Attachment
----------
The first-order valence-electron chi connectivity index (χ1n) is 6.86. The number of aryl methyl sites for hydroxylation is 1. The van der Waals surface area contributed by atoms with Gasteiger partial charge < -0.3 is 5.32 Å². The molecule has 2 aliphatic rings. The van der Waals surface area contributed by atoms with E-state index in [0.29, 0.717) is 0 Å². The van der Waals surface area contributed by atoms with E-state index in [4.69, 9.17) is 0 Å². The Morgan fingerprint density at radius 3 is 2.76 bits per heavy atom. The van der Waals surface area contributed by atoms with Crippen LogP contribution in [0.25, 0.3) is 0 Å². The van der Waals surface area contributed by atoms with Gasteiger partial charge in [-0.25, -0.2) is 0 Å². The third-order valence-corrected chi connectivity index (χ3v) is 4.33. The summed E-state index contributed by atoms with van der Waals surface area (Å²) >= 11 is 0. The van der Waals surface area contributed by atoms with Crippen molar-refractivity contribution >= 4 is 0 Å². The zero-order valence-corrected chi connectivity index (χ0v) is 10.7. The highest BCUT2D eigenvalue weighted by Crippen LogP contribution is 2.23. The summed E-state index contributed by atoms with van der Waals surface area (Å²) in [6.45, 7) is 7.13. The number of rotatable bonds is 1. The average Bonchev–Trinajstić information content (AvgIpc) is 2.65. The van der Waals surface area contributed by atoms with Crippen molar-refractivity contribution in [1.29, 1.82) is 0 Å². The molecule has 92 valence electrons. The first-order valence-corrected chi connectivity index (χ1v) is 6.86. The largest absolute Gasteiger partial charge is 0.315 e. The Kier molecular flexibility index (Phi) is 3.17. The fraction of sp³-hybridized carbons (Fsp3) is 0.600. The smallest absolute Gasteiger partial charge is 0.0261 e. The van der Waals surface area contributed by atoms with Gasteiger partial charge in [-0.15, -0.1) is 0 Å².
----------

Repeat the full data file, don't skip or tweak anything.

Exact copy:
The first-order valence-electron chi connectivity index (χ1n) is 6.86. The number of aryl methyl sites for hydroxylation is 1. The van der Waals surface area contributed by atoms with Gasteiger partial charge < -0.3 is 5.32 Å². The molecule has 2 aliphatic rings. The van der Waals surface area contributed by atoms with E-state index in [0.29, 0.717) is 0 Å². The van der Waals surface area contributed by atoms with E-state index in [4.69, 9.17) is 0 Å². The Morgan fingerprint density at radius 3 is 2.76 bits per heavy atom. The van der Waals surface area contributed by atoms with Crippen LogP contribution in [0.25, 0.3) is 0 Å². The van der Waals surface area contributed by atoms with Gasteiger partial charge in [-0.25, -0.2) is 0 Å². The third-order valence-corrected chi connectivity index (χ3v) is 4.33. The summed E-state index contributed by atoms with van der Waals surface area (Å²) >= 11 is 0. The van der Waals surface area contributed by atoms with Crippen molar-refractivity contribution >= 4 is 0 Å². The zero-order valence-corrected chi connectivity index (χ0v) is 10.7. The highest BCUT2D eigenvalue weighted by Crippen LogP contribution is 2.23. The summed E-state index contributed by atoms with van der Waals surface area (Å²) in [6.45, 7) is 7.13. The number of rotatable bonds is 1. The average Bonchev–Trinajstić information content (AvgIpc) is 2.65. The van der Waals surface area contributed by atoms with Crippen molar-refractivity contribution in [1.29, 1.82) is 0 Å². The molecule has 92 valence electrons. The first-order valence-corrected chi connectivity index (χ1v) is 6.86. The largest absolute Gasteiger partial charge is 0.315 e. The Kier molecular flexibility index (Phi) is 3.17. The fraction of sp³-hybridized carbons (Fsp3) is 0.600. The smallest absolute Gasteiger partial charge is 0.0261 e. The van der Waals surface area contributed by atoms with Gasteiger partial charge in [-0.15, -0.1) is 0 Å².